San Diego cancels Pride celebration amid coronavirus restrictions

Sister Yesate of the Sisters of Perpetual Indulgence waves a transgender flag while walking the 2019 San Diego Pride Parade in Hillcrest.
(Howard Lipin / San Diego Union-Tribune)

San Diego Pride, an annual July tradition that draws as many as 350,000 people over the course of the three-day celebration, will not be held this year in deference to an ongoing statewide prohibition of large gatherings designed to prevent the spread of the coronavirus.

Organizers on Thursday announced the cancellation of the July 17-19 event, a decision that was solidified following Gov. Gavin Newsom’s Tuesday news conference where he made clear that major events attracting large numbers of people are unlikely to occur this summer.

“We have been saying as an organization for about a month now that Pride would not continue unless it’s safe and healthy to do so, but on Tuesday, we received guidance from the governor that for the foreseeable future, mass gatherings of any kind would not be possible,” San Diego Pride Executive Director Fernando López said.


Billed as the largest civic event in the region, the combination rally, two-day festival and Saturday parade lands in a month that is normally chock full of hugely popular events that draw throngs of people from well beyond San Diego.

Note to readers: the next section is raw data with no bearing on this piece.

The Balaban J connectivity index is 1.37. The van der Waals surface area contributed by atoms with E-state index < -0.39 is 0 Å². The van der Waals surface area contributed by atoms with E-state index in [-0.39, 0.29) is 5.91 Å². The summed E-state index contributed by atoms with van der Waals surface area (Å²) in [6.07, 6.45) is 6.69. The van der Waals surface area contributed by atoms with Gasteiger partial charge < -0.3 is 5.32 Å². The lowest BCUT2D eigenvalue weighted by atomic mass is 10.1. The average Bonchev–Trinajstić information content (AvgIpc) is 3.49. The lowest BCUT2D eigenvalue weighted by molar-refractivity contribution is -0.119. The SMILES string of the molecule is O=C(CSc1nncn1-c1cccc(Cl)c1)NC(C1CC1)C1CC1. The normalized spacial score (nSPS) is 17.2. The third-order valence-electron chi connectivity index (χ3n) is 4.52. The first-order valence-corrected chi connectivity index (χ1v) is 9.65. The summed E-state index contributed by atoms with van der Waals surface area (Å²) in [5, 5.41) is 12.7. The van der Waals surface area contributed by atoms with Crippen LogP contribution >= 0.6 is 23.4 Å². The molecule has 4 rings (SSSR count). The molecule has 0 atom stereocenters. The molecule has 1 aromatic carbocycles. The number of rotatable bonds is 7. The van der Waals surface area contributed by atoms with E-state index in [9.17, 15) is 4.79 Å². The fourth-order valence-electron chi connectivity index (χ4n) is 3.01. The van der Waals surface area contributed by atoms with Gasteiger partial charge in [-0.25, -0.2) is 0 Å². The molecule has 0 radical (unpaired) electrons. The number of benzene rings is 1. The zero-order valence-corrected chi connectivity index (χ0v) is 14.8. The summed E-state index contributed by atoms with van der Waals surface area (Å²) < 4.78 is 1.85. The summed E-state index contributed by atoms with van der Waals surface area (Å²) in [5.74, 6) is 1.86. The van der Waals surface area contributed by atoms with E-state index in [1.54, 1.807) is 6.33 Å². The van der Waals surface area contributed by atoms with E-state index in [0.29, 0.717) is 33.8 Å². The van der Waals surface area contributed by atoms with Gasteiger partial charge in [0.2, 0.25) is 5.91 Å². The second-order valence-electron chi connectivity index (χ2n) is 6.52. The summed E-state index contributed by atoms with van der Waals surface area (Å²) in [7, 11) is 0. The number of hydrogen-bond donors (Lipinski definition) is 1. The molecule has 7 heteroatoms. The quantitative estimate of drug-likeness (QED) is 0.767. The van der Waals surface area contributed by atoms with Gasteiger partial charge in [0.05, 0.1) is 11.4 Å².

County Fairs from San Diego to the San Francisco Bay area have been canceled, and large music festivals have been postponed over the coronavirus.

April 15, 2020

Comic-Con, scheduled for the week after Pride, is the city’s single biggest convention and while expected to cancel as well, it has yet to make a formal announcement.

Also planned for July is another large convention, Esri, which is unlikely to hold its GIS technology conference at the convention center, now operating as a homeless shelter.

Not only will the loss of Pride this year be financially devastating to the already closed local businesses that depend on the income each July from the event, but it also will cut deeply into Pride’s fundraising efforts and charitable initiatives for the year, López said.

Last year Pride, a celebration that has been a San Diego tradition for more than four decades, raised $2.5 million, of which $340,000 was set aside for grants given to 65 LGBTQ-serving organizations, noted Lopez.

Despite the cancellation, San Diego Pride still is planning to participate in a virtual “Global Pride” celebration on June 27, bringing together Pride events from across the world, many of which had to be canceled because of the coronavirus pandemic. San Francisco also announced this week it was canceling its Pride festival.


Weisberg writes for the San Diego Union-Tribune.